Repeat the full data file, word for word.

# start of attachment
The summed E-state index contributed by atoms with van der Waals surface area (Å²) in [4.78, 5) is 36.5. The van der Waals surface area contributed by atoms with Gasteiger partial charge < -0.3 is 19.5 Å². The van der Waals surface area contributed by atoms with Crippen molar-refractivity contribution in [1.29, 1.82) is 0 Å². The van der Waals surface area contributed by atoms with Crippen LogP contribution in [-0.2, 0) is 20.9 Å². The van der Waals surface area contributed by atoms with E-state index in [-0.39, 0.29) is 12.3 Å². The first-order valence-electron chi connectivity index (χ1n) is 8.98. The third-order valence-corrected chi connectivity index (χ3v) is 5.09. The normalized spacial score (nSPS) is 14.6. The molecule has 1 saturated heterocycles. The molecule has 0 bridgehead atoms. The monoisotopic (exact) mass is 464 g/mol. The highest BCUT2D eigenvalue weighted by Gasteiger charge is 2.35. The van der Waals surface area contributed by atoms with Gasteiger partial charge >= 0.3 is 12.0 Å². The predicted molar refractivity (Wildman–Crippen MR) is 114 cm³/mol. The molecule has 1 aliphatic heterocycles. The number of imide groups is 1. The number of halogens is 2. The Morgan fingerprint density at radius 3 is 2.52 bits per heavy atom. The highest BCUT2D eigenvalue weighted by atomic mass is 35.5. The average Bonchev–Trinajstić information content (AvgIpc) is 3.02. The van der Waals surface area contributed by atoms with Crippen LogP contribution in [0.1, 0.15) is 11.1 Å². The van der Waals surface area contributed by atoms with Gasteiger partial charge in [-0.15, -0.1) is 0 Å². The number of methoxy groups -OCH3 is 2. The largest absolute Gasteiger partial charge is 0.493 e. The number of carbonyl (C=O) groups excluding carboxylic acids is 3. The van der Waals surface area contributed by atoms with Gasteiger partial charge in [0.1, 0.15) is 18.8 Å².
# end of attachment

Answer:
The summed E-state index contributed by atoms with van der Waals surface area (Å²) in [4.78, 5) is 36.5. The van der Waals surface area contributed by atoms with Gasteiger partial charge < -0.3 is 19.5 Å². The van der Waals surface area contributed by atoms with Crippen molar-refractivity contribution in [1.29, 1.82) is 0 Å². The van der Waals surface area contributed by atoms with Crippen LogP contribution in [-0.2, 0) is 20.9 Å². The van der Waals surface area contributed by atoms with E-state index in [-0.39, 0.29) is 12.3 Å². The first-order valence-electron chi connectivity index (χ1n) is 8.98. The third-order valence-corrected chi connectivity index (χ3v) is 5.09. The normalized spacial score (nSPS) is 14.6. The molecule has 1 saturated heterocycles. The molecule has 0 bridgehead atoms. The monoisotopic (exact) mass is 464 g/mol. The highest BCUT2D eigenvalue weighted by Gasteiger charge is 2.35. The van der Waals surface area contributed by atoms with Gasteiger partial charge >= 0.3 is 12.0 Å². The predicted molar refractivity (Wildman–Crippen MR) is 114 cm³/mol. The molecule has 1 aliphatic heterocycles. The number of imide groups is 1. The number of halogens is 2. The Morgan fingerprint density at radius 3 is 2.52 bits per heavy atom. The highest BCUT2D eigenvalue weighted by atomic mass is 35.5. The average Bonchev–Trinajstić information content (AvgIpc) is 3.02. The van der Waals surface area contributed by atoms with Crippen LogP contribution in [0.1, 0.15) is 11.1 Å². The van der Waals surface area contributed by atoms with Gasteiger partial charge in [-0.15, -0.1) is 0 Å². The number of methoxy groups -OCH3 is 2. The largest absolute Gasteiger partial charge is 0.493 e. The number of carbonyl (C=O) groups excluding carboxylic acids is 3. The van der Waals surface area contributed by atoms with Gasteiger partial charge in [0.1, 0.15) is 18.8 Å².